Issues and legislation

Information on the current legislation and legislative news.

Bill Tracker

Retirement Issues and Legislation

Education Reform 

Legislative Updates (PDF)


 

State Board of Ed. adopts accreditation standards

The new system addresses concerns that Education YES – the current accreditation system – doesn’t adequately measure districts and there are no sanctions for schools not accredited. 

MEA testifies on tenure bills

Michigan senate

Art Przybylowicz, MEA General Counsel, and Mary Aldecoa, Fowlerville teacher and EA president, testified before the Senate Education Committee on the four-bill tenure proposal passed by the House last week.

He pointed out that we can have tenure reform that is fair, less time consuming and expensive and still provide due process for the dismissal of ineffective teachers.

Przybylowicz spoke in opposition to House Bills 4625-4628 which amend tenure and dismantle collective bargaining calling them “poorly conceived, apparently hastily drafted, and based upon a faulty premise—the infallibility of building principals.”


How did your Representative vote on tenure legislation?

Find out how your state Representative voted on House Bills 4625, 4626, 4627 and 4628.

Jeb Bush offers a ‘road map of reform for Michigan’

Today, in a joint meeting of the Senate and House Education committees, former Florida Gov. Jeb Bush claimed great success for his education reform plan in Florida—taking it from 50 out of 50 states in terms of student achievement to a 21 percent improvement in student test scores.

Changes to state employees’ retirement -- could we be next?

The House Appropriations Committee heard testimony today on HB 4701 and 4702 which would gut the state employees retirement health system and shift the $14.5 unfunded liability of the plan onto the backs of employees.

June 15, 2011 - Senate testimony before the Education Committee on Tenure Reform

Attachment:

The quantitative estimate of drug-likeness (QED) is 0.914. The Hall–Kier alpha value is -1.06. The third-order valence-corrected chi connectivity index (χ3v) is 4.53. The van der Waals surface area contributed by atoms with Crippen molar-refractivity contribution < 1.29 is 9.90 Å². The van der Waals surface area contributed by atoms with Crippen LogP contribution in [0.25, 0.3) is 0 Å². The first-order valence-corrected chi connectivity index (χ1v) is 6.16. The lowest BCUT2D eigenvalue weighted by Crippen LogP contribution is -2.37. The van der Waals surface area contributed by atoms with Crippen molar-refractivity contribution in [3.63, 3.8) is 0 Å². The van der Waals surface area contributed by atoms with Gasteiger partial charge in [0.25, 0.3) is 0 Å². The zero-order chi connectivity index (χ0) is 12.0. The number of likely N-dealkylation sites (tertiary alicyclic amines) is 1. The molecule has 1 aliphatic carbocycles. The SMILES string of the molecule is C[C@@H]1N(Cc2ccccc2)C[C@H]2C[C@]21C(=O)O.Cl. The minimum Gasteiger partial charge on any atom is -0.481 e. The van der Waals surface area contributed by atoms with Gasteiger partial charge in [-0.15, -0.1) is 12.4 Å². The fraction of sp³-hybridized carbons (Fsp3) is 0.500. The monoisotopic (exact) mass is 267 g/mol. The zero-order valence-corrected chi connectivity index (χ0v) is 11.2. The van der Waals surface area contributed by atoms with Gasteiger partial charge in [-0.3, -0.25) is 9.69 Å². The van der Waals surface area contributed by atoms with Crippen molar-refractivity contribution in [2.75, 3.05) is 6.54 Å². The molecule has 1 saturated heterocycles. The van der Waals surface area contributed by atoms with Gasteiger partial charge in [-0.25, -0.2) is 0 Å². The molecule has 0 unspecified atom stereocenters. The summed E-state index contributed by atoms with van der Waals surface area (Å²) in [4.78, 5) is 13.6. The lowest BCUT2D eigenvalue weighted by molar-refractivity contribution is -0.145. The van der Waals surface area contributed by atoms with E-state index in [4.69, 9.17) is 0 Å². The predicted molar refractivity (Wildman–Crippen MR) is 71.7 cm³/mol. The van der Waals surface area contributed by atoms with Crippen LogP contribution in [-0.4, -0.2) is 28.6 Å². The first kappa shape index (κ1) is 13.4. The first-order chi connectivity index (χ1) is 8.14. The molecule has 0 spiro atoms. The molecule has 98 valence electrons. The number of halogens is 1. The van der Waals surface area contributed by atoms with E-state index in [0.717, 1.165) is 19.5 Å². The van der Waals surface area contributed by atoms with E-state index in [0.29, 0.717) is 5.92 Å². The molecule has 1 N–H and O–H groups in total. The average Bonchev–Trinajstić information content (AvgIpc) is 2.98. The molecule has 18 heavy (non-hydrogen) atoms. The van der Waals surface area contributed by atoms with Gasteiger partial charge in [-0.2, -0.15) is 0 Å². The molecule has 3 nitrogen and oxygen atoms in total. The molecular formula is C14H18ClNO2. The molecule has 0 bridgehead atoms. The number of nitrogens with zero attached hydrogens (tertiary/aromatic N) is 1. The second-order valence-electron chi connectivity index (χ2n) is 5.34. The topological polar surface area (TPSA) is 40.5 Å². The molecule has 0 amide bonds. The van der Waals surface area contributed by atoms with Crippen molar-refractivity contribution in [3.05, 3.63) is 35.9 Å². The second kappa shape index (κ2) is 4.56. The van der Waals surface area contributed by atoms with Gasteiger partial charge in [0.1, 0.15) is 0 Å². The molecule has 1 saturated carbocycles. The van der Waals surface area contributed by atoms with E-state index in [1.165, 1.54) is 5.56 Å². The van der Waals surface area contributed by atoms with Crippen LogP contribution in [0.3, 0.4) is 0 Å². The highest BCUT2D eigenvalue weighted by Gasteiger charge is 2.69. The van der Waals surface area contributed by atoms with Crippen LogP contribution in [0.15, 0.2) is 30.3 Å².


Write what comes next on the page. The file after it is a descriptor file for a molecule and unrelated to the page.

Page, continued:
MEA General Counsel Art Przybylowicz testifies before the Senate Education Committee on the four-bill tenure package.

Mary Aldecoa, Fowlerville teacher and EA president, provides the teacher perspective on tenure to the Senate Education Committee.

 

MEA fighting anti-collective bargaining bills in Senate

Michigan Senate
Michigan Senate

The Michigan Senate is the next stop for a four-bill package designed to unravel collective bargaining and tenure laws, legislation that would impact all public school employees.

Last week, the GOP-led state House passed House Bills 4625, 4626, 4627, and 4628 with bipartisan opposition after heavy lobbying from MEA members and staff. MEA will have an increased presence at the Capitol beginning Tuesday, with members and staff stepping up efforts to work with moderate senators willing to consider alternative ideas, including MEA-backed reforms to streamline the process of disciplining or discharging ineffective teachers with tenure.

Health care bills up in House committee

The House Oversight, Reform, and Ethics Committee will continue its work this week on legislation dealing with public employee health care. The panel meets Tuesday to consider House Bills 4087 and 4572 and Senate Joint Resolution C.

Q&A: How will these bills impact me?

Answers to common questions about House Bills 4625-4628, including: What is the current status of these bills? Could "good teachers" lose their jobs if these bills become law? Could I be fired for reasons that have nothing to do with job performance?

How did your representative vote on HB 4625, 4626,4627 and 4628?

House Bill No. 4625, entitled

A wolf in sheep’s clothing

Anti-tenure bills would kill collective bargaining, too

A four-bill package pending in the state House to overhaul tenure would actually reach far beyond what some say is the real problem – the time and money it takes to discharge a teacher with tenure.

The legislation – House Bills 4625, 4626, 4627, and 4628 – would, in fact, dismantle tenure AND collective bargaining of most subjects currently decided at the local bargaining table, including placement of employees, evaluation systems, discharge/discipline policies, and more. In an ironic turn, the legislation is backed by Republicans, who usually claim to oppose such intrusions on local control by state government.

Under this legislation, it would be possible for a school district to fire an unmarried, pregnant teacher. Or a tenured teacher who happens to be gay. Or an unpopular employee disliked by the principal. Or veteran teachers who can be replaced with cheaper, less experienced alternatives.

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